I’m a big fan of Joachim Trier’s 2006 debut Reprise, and with his new film, Oslo, August 31, I think its safe to say that a major cinematic talent as arrived – if Reprise was the work of a gifted newcomer, all kinetic energy and speed, Oslo, August 31 is calmer, more soulful and despairing, a kind of funeral dirge for lost youth. Working once again with leading man Anders Danielsen Lie, Trier charts a day-in-the-life of a recovering addict on an evening pass from his rehab center. Anders sees some old friends, has a disastrous job interview, contemplates a reunification with an old girlfriend and weighs his options, such as they are – as he puts it, ‘I’m 34 years old, and I’ve got nothing. I can’t start over again from scratch.’ There’s not much that Trier does wrong here, from the literate, deeply felt screenplay to a deceptively simple mis-en-scene; Trier has taken a page from the Assayas play book, finding inventive ways to enliven dialogue heavy scenes and allowing small, quiet moments to articulate otherwise abstract states of mind. There’s no arm chair shrinks here, and while Trier’s characters are intelligent and articulate, even self-aware, there’s no one simple diagnosis - disappointments abound.
Trier oscillates freely between Anders’ subjective point of view and a larger, seemingly objective view of the city surrounding him. Sitting in a café, Anders eavesdrops on the numerous conversations surrounding him; his isolation is palpable, and Trier hammers it home when Anders leaves the café – stepping outside, the din of voices suddenly drops off the soundtrack. As Anders converses with an old friend, a scene otherwise covered by traditional shot counter shot, Trier jump-cuts on the friend mid-sentence, his words continuing on the soundtrack while his lips no longer move. Anders himself is constantly isolated in the frame by various bits of architecture or the lines of a room; even when surrounded by people, as in the various gatherings he floats into during the narrative proper, Anders is isolated in one-shots while others are grouped together in the frame. As Anders’ long day’s journey into night continues, Trier’s editing becomes more jagged, the images more subjectively abstracted (Lynne Ramsay’s Morvern Callar came to my mind more than once), and the soundtrack even louder – while the first two-thirds of the film features only ambient sounds and diagetic dialogue/music, the last third becomes immersed in booming techno music (my ears detected at least one Daft Punk song). Anders seems to be sinking deeper and deeper into his own head, dragging us along (a further Assayas connection, as Oslo, August 31 roughly mirrors that narrative trajectory of Cold Water, also culminating in an extended party scene/free floating pseudo-narrative matrix).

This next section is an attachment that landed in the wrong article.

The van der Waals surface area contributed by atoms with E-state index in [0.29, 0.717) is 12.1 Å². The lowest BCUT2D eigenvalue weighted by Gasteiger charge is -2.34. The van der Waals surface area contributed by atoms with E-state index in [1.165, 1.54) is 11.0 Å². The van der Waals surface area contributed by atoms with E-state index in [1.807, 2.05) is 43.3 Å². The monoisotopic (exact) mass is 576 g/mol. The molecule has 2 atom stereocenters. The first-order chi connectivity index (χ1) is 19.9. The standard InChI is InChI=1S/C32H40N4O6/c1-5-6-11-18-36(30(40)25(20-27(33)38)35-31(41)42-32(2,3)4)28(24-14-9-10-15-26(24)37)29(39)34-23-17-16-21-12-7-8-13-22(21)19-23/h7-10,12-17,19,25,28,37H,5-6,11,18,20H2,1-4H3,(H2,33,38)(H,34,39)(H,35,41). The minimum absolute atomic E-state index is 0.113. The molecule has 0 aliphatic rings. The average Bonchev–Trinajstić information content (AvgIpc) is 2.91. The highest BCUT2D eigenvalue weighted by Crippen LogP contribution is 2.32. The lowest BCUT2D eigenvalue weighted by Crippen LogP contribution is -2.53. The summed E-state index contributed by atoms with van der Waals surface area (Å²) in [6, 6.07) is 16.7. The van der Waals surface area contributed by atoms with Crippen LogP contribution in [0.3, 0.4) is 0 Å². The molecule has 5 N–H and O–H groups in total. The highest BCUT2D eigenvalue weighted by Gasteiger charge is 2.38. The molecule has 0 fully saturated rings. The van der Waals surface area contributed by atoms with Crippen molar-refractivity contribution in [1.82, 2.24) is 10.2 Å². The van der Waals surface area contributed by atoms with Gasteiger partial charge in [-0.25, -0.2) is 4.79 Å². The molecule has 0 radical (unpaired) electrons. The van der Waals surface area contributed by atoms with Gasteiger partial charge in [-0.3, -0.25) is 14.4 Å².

Trier begins the film with an intimate montage of Oslo, a mixture of stock footage, video images and a myriad number of overlapping voice-overs describing people, places and memories that amounts to a brief-but-epic city symphony; Trier ends the film with a series of still frames that progress in reverse chronological order through the film’s locations – Anders’ pre-rehab home, several apartments, a park, a lake and finally Anders’ room at the rehab center. The locations are empty now, and since we’ve been tethered to his point of view for the entire film, we palpably register Anders’ absence. We will miss him, but the world will continue without Anders, and ultimately without us.